52 791
Assignments Done
98,1%
Successfully Done
In October 2017
Your physics homework can be a real challenge, and the due date can be really close — feel free to use our assistance and get the desired result.
Be sure that math assignments completed by our experts will be error-free and done according to your instructions specified in the submitted order form.
Our experts will gladly share their knowledge and help you with programming homework. Keep up with the world’s newest programming trends.

Answer on Calculus Question for Imee Carla

Question #1751
How can I use the concept in differentials to approximate a certain number which is not a perfect square?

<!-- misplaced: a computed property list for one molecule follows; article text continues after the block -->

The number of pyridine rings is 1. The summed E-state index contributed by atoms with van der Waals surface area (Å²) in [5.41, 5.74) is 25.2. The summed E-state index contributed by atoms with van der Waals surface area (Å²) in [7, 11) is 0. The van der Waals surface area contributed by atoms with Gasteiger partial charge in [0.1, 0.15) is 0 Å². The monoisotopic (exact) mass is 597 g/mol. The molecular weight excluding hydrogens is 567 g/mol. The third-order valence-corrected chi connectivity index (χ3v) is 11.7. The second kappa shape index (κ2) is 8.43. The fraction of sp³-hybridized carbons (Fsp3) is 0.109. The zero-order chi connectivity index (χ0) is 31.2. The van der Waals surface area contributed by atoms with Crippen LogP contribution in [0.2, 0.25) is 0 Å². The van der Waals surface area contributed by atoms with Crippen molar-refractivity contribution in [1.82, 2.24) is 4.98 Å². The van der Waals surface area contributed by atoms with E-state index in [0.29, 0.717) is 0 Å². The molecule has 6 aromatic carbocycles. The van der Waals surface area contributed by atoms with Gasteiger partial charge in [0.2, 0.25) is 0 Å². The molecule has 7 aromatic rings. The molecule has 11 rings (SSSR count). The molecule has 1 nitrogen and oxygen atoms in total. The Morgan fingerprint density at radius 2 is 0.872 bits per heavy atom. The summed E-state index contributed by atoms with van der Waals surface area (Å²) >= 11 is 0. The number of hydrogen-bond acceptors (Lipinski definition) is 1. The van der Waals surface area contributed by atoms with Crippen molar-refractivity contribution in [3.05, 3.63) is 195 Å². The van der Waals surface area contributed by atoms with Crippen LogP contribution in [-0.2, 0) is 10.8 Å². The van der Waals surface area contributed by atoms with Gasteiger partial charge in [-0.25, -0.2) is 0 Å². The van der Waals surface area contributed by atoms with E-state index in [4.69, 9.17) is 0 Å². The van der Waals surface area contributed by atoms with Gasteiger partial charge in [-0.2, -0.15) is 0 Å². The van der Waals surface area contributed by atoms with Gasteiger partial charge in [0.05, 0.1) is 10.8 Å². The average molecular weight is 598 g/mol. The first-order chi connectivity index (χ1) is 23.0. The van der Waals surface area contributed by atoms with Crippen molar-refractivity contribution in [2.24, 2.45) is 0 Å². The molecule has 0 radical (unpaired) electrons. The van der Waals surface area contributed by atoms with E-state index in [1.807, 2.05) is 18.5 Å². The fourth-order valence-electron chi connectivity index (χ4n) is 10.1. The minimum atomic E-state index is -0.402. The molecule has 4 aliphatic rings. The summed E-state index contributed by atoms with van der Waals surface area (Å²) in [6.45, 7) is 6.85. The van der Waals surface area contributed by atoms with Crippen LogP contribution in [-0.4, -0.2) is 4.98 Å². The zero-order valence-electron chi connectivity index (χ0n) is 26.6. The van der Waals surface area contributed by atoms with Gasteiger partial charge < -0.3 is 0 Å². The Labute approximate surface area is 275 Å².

Expert's answer
You can expand the function of square root in a series :
We can represent the number as a sum of nearest perfect square root R and the difference of the number and this sq.root (N-R), it can be both positive and negative.
f(x) = √N = √(R + (N-R)) = √R √(1 + (N-R)/R).

Denote (N-R)/R as α , |α|<1. The function √(1 +α) can be represented as a sum:
√(1 +α)= 1 + 1/2 α - 1/8 α2 + 1/16 α3 - 5/128 α4 + ... This expression was obtained by expanding the function √(1 +α) in a Teylor series in neiborhood of 1. √(1 +α) = sum from n=0 to infinity ( f(n)(1)/n! αn ), where f(n) (1) the n-th derivative of the function f(a)=√x at the point x = 1.
Thus the final fomula would be as
√N = √R (1 + 1/2 α - 1/8 α2 + 1/16 α3 - 5/128 α4 +...), where α = (N-R)/R

Need a fast expert's response?

Submit order

and get a quick answer at the best price

for any assignment or question with DETAILED EXPLANATIONS!

Comments

No comments. Be first!

Leave a comment

Ask Your question